The artists behind Spirited Away paid close attention to the consistency of setting and character and the relationship between them. Yubaba has a sense of richness about her even when she’s just sitting in a towel with a simple white turban wrapped around her head. Chihiro, even when she is Sen, always appears plain and straightforward, from her ponytail to her humble clothing. She works in the elaborately appointed bathhouse, but the background always suggests simplicity and quiet. In spite of the lushness of the bathhouse, Sen must clean the big tub that sits alone in a nearly bare room. In that room she transforms a huge, ungainly, polluted spirit into the essence of simplicity: First he appears as a skeletal head, then as a sleek serpent. Even her meals are simple affairs. She nibbles a dumpling on her balcony far from the multi-course hubbub of the main house. The scenery, which tends to be of secondary importance in animated films, is as impressive as any exquisitely filmed landscape in a live-action movie.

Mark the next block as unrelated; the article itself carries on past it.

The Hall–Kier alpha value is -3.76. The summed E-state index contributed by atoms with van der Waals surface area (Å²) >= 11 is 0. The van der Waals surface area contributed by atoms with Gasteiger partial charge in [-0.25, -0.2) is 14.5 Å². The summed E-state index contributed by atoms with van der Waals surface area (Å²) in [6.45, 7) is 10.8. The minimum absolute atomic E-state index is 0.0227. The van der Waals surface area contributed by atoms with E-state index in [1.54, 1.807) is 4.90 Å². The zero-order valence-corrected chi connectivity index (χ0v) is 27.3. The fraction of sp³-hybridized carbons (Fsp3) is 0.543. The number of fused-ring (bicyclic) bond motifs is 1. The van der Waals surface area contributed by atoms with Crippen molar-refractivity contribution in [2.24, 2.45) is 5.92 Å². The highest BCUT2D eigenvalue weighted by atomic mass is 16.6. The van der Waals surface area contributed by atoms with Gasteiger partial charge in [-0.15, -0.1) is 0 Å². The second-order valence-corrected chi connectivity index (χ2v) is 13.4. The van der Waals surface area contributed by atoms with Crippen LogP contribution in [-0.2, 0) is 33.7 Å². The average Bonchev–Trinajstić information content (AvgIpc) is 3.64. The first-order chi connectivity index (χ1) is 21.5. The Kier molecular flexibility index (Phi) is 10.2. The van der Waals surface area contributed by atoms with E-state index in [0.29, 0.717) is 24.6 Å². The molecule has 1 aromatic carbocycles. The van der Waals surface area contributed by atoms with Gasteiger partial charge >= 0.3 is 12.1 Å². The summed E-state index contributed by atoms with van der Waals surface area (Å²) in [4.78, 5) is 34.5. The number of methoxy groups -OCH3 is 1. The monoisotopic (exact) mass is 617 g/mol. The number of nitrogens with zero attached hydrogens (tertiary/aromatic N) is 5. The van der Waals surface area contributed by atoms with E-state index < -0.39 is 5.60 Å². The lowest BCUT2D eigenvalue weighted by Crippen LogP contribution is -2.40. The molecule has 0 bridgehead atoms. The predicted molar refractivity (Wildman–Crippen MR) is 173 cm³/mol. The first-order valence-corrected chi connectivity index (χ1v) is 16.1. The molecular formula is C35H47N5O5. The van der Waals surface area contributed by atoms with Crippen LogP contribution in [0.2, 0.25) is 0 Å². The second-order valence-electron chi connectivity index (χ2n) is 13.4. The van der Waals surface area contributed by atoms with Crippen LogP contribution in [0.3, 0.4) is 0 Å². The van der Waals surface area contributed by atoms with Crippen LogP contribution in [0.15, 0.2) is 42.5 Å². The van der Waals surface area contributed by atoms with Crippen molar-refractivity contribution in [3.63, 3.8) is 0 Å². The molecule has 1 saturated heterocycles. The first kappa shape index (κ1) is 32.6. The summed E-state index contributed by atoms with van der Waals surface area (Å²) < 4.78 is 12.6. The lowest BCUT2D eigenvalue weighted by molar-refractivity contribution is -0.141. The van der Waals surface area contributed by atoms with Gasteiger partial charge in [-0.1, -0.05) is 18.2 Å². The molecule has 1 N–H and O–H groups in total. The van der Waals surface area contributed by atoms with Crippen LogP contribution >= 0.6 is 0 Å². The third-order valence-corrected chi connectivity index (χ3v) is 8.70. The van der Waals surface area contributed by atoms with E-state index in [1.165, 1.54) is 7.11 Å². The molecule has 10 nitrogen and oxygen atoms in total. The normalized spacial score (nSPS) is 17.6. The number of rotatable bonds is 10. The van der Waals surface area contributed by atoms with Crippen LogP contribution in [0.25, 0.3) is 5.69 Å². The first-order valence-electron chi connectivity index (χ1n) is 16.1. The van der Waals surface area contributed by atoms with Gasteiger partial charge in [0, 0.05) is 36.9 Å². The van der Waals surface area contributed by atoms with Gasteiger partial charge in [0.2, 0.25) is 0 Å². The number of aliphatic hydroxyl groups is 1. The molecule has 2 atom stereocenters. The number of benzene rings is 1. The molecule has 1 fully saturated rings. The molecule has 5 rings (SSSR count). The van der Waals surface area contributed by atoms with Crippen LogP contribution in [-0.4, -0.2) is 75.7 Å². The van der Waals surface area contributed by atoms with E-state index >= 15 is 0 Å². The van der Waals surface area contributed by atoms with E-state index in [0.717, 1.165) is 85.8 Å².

The minor characters are rendered just as flawlessly as the setting, with expressions and movements that range from the subtle to the garish. The different techniques the characters use in trying to reach No-Face in the bathhouse make for a powerful contrast. After No-Face becomes the rich, gold-making spirit, the assistant manager uses exaggerated songs and dances, including a fan dance, to ingratiate himself to No-Face. Later, after No-Face has practically wrecked the bathhouse, Sen confronts him with a still, silent dignity that is profoundly effective.